Ticket Fare Codes

Every time you buy a flight ticket, not only are you buying a specific class of travel (Upper, Premium or Economy), each of those cabins is subdivided into fare codes (sometimes called 'buckets') - and each fare code comes with different restrictions, benefits and mileage earning possibilities. Savvy travellers don't just look for the cheapest price; they look for availability of the bucket that is going earn them the most miles, or allow them to upgrade, or get them a chauffeur driven car. Whatever the reason, you'll want to know what bucket your ticket is in, and what restrictions it comes with. The codes below are divided by cabin, and shown left-right in order of full fare to most heavily discounted (and restricted), which is the norm for GDS availability, such as ExpertFlyer.com. Bear in mind that it's not always the order of expense, as a Full Fare Economy will often be more expensive than a Discounted Premium Economy. Click on the Fare Code letters to see more detail about a particular bucket.

Upper Class Premium Economy Economy Other
JCDIZGWSHKPYBRLUMEQXVNOTAF

P

Premium Economy Reward Flight or Confirmed Upgrade

  • Previously the U class fare
  • This is the class that Reward Premium Economy tickets are booked in, limited amounts are available per flight - the number is determined by Revenue Management. Also used for confirmed upgrade, where Flying Club miles have been used to upgrade from a qualifying Economy revenue ticket for travel in Premium Economy. Again there will need to be an available seat in U Class on the system to do the upgrade; just because there are seats in Premium Economy to buy (revenue seats) it does not mean that you can use miles to upgrade. This may change on day of departure where flights are busy.
  • To upgrade to this class you will need to use miles in conjunction with a qualifying revenue Economy fare booked in Y, B or L class (latter revenue class is not valid for the Tokyo route), or for a companion seat in Premium Economy in conjunction with a qualifying S or W revenue Premium Economy fare.
  • If you have reached the threshold via spend on your Virgin Atlantic AmEx Credit Card for the upgrade award, and want to use your upgrade award, there will be need to be availability in this class, and you must use miles firstly to purchase an economy reward and then use the voucher to upgrade to Premium Economy (there does not have to be T reward class available to do this).
  • On a confirmed upgrade, where you have purchased a qualifying revenue ticket in Economy and are using miles to upgrade, you will earn miles and tier points for the revenue class of cabin you purchased.

Decoding GDS Availability

If you've got a ExpertFlyer or one of the other GDS availability tools and done a 'load check' of a flight, you're probably looking at a line of letters and numbers and wondering what it all means. Here's a quick guide to understanding what you're seeing.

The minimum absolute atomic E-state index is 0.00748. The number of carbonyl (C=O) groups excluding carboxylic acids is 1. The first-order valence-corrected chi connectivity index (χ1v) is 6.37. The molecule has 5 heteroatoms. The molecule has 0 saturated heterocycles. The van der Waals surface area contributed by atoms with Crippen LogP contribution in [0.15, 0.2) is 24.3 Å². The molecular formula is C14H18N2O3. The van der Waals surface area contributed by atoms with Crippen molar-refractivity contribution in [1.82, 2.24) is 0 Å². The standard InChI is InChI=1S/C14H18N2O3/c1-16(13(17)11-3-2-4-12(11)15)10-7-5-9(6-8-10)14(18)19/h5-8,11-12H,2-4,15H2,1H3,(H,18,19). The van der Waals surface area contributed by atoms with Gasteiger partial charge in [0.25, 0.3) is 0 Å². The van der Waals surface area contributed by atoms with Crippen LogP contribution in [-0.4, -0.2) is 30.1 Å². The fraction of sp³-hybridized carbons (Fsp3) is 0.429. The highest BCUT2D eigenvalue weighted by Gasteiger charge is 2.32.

The letter/number pairs show you seat availability in the buckets as described above. So 'J4' would mean there are 4 seats available for sale in the 'J' bucket (full fare Upper Class), and 'X0' would mean there are no seats for sale in the 'X' bucket (discounted Economy). There are three important points to bear in mind when reading these availability strings:

  • The numbers are not cumulative. Each discounted bucket is a subset of the bucket above it, so if you see 'Y8 B6', that does not necessarily mean there are 14 seats available in Y & B buckets. There are 8 in Y, of which 6 can be sold as B.
  • The numbers are not necessarily all the seats available. The highest number you will see is 9, which means when you see 'Y9', there are 9, or more, seats available in full-fare economy. Also, the Revenue Management team at Virgin Atlantic can and do shuffle around availability all the time. So you may see 'X0', then an hour later, it's 'X9'. It's Revenue Management's job to monitor sales and adjust the availability of buckets accordingly to maximise the sales on a flight.
  • The numbers are the number of tickets available for sale, not necessarily the number of physical seats left on the aircraft. Most airlines oversell flights based on known historical data about no-shows and re-bookings. It's also possible that the number of seats on sale is less than the actual number of seats on the aircraft to take into account any config changes - this is why it's common to see more reward seats and discounted fares appear a week or so before a flight, since the schedulers can be more sure about where their aircraft are going to be.

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